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South Williamsport, PA
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How to Beat the Sweat

There is so much to love about summer, the smell of freshly cut grass, the smell of outdoor grilling, the smell of sunscreen. What smell I’m not so crazy about in the summer is body odor. Of course, everyone sweats, and it’s hard to keep your cool on those scorching days. However, if you are

There is so much to love about summer, the smell of freshly cut grass, the smell of outdoor grilling, the smell of sunscreen. What smell I’m not so crazy about in the summer is body odor. Of course, everyone sweats, and it’s hard to keep your cool on those scorching days. However, if you are prone to heavy sweating and subsequent heavy smelling — or just want to prevent possible intense perspiration, there are a few measures you can take to try and beat the sweat. Here’s a rundown of some basic (and not so basic) tips and tricks for staying fresh this summer.

First, try using antiperspirant before bed. Antiperspirants work by blocking the sweat ducts so that the sweat can’t reach the surface of your skin. Wearing it at night gives those sweat-preventing ingredients time to create the block over the sweat duct. For best results, make sure your underarms are clean and dry before application. This may not work immediately, but if you stick to this routine for a few nights, you’ll see drier results in the following days.

During those days, wear clothes in breathable fabric with good ventilation to reduce sweating. Wearing lighter colors that reflect the sun rather than absorb it can help keep you cool, reduce sweat, and smelling fresh.

Of course, it’s tricky with lightly colored clothing. If you aren’t able to reduce sweating, then you may find yourself with sweat stains, which can be both embarrassing and unsightly. If you are concerned with visibly damp sweat spots, then opt for darker pieces still rendered in breathable fabric. Or try sweatproof undergarments like tanks, undershirts, and underwear in moisture-wicking material.

A few lifestyle changes can also reduce sweating and odors over the summer months.

Drinking water on hot days is vital for lots of reasons, the least of which is reducing order-causing perspiration. Your diet can also impact how much you sweat. Foods with lower fiber content force your body to work overtime to break them down. Too much sodium will also cause increased sweating, as well as foods with higher fat content. Instead, shift your eating habits toward foods that won’t tax your digestive system. Fruits and vegetables with a high-water content like watermelon, cantaloupe, and bell peppers will keep you hydrated and less likely to break a sweat during mealtime.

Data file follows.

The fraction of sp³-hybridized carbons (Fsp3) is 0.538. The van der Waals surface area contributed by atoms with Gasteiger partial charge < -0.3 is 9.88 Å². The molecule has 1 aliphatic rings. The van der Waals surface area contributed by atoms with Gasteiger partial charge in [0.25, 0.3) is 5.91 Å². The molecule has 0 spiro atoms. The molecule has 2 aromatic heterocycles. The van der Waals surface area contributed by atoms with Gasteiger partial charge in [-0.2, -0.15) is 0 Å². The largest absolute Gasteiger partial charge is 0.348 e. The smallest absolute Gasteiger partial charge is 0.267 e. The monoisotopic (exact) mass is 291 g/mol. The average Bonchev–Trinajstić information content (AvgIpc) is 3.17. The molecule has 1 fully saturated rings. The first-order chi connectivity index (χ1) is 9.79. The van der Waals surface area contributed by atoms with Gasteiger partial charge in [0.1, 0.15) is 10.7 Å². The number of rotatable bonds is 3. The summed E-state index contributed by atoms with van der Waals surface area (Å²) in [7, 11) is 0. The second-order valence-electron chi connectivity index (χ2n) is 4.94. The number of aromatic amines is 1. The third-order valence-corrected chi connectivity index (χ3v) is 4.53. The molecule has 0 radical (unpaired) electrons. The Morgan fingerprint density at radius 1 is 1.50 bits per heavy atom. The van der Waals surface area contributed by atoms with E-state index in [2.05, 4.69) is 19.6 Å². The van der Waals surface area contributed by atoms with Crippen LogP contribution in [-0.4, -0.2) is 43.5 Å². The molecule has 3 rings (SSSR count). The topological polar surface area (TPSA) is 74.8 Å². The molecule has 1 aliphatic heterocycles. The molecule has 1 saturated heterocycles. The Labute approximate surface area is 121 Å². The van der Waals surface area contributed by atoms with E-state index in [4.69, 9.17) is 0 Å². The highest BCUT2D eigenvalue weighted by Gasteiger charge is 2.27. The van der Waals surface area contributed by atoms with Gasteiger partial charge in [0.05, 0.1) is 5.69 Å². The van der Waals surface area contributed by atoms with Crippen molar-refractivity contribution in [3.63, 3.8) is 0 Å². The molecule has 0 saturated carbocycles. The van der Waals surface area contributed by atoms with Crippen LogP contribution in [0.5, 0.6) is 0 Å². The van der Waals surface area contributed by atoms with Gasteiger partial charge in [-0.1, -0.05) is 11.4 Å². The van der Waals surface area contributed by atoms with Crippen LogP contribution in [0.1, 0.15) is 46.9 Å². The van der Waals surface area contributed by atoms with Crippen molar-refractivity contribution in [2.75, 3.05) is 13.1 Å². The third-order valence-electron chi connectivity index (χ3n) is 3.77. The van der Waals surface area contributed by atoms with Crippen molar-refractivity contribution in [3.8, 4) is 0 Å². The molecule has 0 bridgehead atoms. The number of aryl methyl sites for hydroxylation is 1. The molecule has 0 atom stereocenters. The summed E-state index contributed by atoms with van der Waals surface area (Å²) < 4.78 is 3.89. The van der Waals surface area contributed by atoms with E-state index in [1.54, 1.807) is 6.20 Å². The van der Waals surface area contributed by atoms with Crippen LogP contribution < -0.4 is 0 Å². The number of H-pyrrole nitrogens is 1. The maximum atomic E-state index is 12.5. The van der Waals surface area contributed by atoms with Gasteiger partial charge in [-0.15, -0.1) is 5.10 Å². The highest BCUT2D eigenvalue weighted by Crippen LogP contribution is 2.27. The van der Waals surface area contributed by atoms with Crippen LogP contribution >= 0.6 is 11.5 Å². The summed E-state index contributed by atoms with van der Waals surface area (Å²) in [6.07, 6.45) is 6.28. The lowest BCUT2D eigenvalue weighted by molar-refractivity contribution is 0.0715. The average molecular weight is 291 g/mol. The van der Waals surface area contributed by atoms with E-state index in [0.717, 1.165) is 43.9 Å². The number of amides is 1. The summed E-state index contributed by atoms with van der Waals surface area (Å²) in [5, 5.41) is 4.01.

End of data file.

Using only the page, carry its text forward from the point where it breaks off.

Even though it pains me to suggest it, since I’m a regular 1-2 cups of joe a day lady, reducing or eliminating caffeine will, in turn, help reduce and eliminate sweat. The fact is, caffeine DOES stimulate the nervous system and increases sweating. It can also cause your blood pressure to rise, which raises your heart rate, and then kicks your sweat glands into high gear. Plus, hot drinks will also raise your body temperature and can induce some mid-morning sweats, especially on a sticky day. One compromise for java-lovers is decaf iced coffees during the summer months or restricting the time of day, when it’s not as hot, for coffee consumption. For me, I’ll just keep changing shirts and slathering on deodorant because the only way you can take my cold brew is when you pry it from my clammy, dead hands.

Speaking of deodorant, it’s important to note that deodorants don’t prevent sweating but instead aim to mask the smell that’s produced by bacteria when we sweat. If you are not a fan of antiperspirants, which are made of metallic salts called aluminum chloride, then, by all means, reach for deodorant. Or try to keep cool in general.

Obviously, if you don’t have AC, that’s easier said than done. For those without central air, place a bowl of ice in front of a fan. Keep curtains and blinds drawn during the day to keep the sun from overheating your rooms. I’m a big fan of storing moisturizers, misting sprays, and sunscreen in the fridge. Put these on before you walk out the door, which will help keep you fresh, and be sure to seek shade whenever outdoors.

These are just a few ways to reduce sweating, mask its scent, and hide its effects. In the end, sweating is completely natural and serves a purpose. You may not be concerned with how much you sweat; hey, it’s summer; go out there and have some fun. However, if you feel you sweat too excessively and these tips and tricks are not helpful, you may want to consult your doctor.